Wednesday, June 18, 2008

Balton Productions

Author(s): Brian
Location: Arizona

“Balton Productions”

Directed by Mike Nichols
Written by Thomas Meehan
Lyrics by Scott Whitman and Marc Shaiman
Music by Marc Shaiman
Produced by Laurence Mark and Martin Brown
Choreography by Susan Stroman

Principal Cast:

Harry Connick, Jr. (Dan Travis)
Christina Applegate (Julia Yates)
Minnie Driver (Wendy Albertson)
Jeremy Irons (Taylor Balton)
Tom Hulce (Frankie Balton)

Tagline: “All They Want is Showmanship"


Musical Numbers (In Order of Which they are Sung):

1. Showmanship (Company)
2. That’s What’s Wrong with Him (Taylor & Frankie)
3. This or That (Dan)
4. Showmanship-Reprise (Dan)
5. Start my Break off Big (Julia)
6. I’m Climbing up to a Star (Dan)
7. Little Favors (Julia)
8. But He Has Charm (Wendy)
9. Showmanship-Reprise #2 (Dan)
10. It Must Be Love (Dan, Wendy & Julia)
11. Out of my Sight (Taylor, Frankie, Dan & Julia)
12. Never Again-Dan’s Lament (Dan)
13. But He Has Charm-Reprise (Wendy)
14. It Must be Love-Reprise (Dan & Wendy)
15. Showmanship-Reprise #3 (Dan)
16. I’m Climbing up to a Star-Reprise (Dan)
17. Raise the Curtain (Wendy & Julia)
18. Patience is a Virtue (Company)
19. Natural Talent (Dan & The Chorus)
20. Showmanship-Finale (Company)

Very loosely based on the story of the Shubert Brothers, “Balton Productions” is about Taylor and Frankie Balton, two brothers that are the biggest Broadway producers alive. They have a slew of hit musicals, and are referred to as the greatest team of producers in Broadway history. They just happen to hate each other. So, to avoid contact with one another, they communicate through their agent, Dan. Dan is a kind man, but too accepting for his own good. Whatever Taylor and Frankie want, he delivers it to them. Dan puts up with their ridiculous demands and incredibly rude personalities mainly because he has always wanted to be an actor on the Great White Way. He figures that getting on the expert’s good side is a good thing. What he doesn’t realize is that he is starting to become the only one doing real work, as Taylor and Frankie spend much more time telling him why the other person is responsible for everything that has gone wrong. In need of a hit, Dan is responsible for finding a surefire musical sensation, which he thinks is in “Essence.” “Essence” is a spectacle about the rise of neon in the 20th century…told from the point of view of the neon. Taylor and Frankie adore it, and begin casting the next day. Or, at least they have Dan begin casting the next day. At the auditions, Dan sees Julia Yates. Julia is not particularly talented, nor likeable, but Dan has always been madly in love with her. He blindly gives her the role, and gives the incredibly beautiful, talented Wendy Albertson a simple role in the chorus. In order to get some prestige, Julia fakes falling in love with Dan, but secretly does the same with Taylor and Frankie. Wendy begins to fall for Dan, but Dan won’t pay any attention to her, or her constant requests to read the musical she wrote. Her show is called “Natural Talent,” and is about a group of Vaudeville performers. Though it is clearly ten times better than “Essence,” Dan is letting Taylor, Frankie and Julia live his life for him. He thinks that everything is going perfectly, until he catches Julia with Taylor and then Frankie. But, when he tells them that she has not been loyal to them both, they fire him. All of Dan’s hopes are crushed, until Wendy finds him and introduces her play to him. He agrees, and the two attempt to conquer the Baltons and Julia at their own game, and produce “Natural Talent” in the same year. Who will have the more successful show? Who will walk away with the Tony? And will Taylor and Frankie ever reunite? All of it unfolds in “Balton Productions.”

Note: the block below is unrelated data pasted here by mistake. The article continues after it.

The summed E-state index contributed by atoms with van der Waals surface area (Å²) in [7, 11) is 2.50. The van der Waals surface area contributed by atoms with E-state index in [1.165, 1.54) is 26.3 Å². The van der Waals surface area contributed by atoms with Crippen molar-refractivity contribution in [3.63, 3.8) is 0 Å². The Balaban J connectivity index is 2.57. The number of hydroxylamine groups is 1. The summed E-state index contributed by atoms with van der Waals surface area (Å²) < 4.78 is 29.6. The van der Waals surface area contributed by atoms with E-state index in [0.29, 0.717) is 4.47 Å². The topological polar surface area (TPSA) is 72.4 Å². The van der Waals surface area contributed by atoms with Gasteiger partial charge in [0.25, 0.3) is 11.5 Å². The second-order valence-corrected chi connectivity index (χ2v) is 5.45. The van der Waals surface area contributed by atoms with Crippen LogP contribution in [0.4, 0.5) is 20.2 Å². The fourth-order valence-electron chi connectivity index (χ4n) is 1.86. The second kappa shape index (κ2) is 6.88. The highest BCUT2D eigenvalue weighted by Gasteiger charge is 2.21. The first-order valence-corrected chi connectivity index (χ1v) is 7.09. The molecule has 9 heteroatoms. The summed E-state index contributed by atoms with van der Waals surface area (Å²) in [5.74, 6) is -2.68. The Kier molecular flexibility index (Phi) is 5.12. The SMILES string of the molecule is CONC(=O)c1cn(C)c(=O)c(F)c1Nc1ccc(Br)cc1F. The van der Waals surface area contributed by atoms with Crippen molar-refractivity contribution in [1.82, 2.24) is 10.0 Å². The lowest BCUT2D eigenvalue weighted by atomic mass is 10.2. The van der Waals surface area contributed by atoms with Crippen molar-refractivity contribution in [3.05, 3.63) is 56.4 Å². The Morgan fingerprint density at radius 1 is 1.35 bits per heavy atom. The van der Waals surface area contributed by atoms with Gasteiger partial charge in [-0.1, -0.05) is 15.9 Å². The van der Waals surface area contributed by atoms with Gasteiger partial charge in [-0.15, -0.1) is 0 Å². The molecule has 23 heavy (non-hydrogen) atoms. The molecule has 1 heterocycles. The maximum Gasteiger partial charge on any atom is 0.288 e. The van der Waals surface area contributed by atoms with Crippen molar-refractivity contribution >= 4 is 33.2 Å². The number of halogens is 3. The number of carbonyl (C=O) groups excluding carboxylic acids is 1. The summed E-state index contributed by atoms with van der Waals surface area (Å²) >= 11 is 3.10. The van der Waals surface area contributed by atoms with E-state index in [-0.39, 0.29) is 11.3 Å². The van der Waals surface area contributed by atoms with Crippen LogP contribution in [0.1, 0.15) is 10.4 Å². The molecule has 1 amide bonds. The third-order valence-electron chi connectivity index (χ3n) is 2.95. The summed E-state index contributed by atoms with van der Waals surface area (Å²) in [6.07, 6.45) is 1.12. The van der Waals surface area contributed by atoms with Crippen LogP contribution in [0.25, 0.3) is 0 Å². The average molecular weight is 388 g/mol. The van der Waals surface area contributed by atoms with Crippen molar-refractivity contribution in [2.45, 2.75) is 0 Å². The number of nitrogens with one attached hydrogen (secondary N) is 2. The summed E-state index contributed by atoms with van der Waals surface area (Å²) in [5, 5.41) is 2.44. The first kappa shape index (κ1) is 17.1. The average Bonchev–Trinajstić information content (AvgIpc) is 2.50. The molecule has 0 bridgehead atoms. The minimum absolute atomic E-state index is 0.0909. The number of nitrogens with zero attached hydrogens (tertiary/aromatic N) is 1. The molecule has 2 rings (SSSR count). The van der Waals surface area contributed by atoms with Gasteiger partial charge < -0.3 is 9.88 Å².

What the press would say:

“Balton Productions” is not the best movie of the year. It is not a life-changing experience. It won’t bring you to new emotional heights. What it will do, though, is give you two hours of solid, fun entertainment, along with some brilliant musical numbers. This musical comedy, directed by Mike Nichols, is not only the home to over 10 excellent songs, but also to five fine performances. Tom Hulce and Jeremy Irons play Frankie and Taylor Balton, the biggest Broadway producers in the history of the stage, but arch rivals. They are excellent, humorous and unique in these roles. Christina Applegate plays the cheap Broadway actress Julia Yates, and masters the role, delivering some of the biggest laughs of the year, and is even better than her exceptional co-star, Minnie Driver. But, the show stealer here is Harry Connick, Jr. who already proved his acting chops in “The Pajama Game” on Broadway, and does it again as Dan Travis, the struggling agent who is determined to put on a better show than his bosses. I simply cannot think of an actor better fit to play this part. So, if you are looking for a barrel of laughs, the catchiest of songs, the best of performances and all the excitement of a Broadway show, “Balton Productions” is the best choice out there. Also, it could easily become the feel-good Oscar contender of the year with a strong campaign in the following categories…

Best Picture (It’s not a Best Picture winner, but a nomination is well in its grasp)
Best Director (Mike Nichols)
Best Actor (Harry Connick, Jr.)
Best Actress (Christina Applegate)
Best Supporting Actress (Minnie Driver)
Best Supporting Actor (Tom Hulce & Jeremy Irons)
Best Original Screenplay (Thomas Meehan)
Best Original Song (“Showmanship” is the frontrunner, but any of the songs in this film have a shot)
Best Film Editing
Best Costume Design
Best Art Direction (expect this eye feast to clean up in this category)

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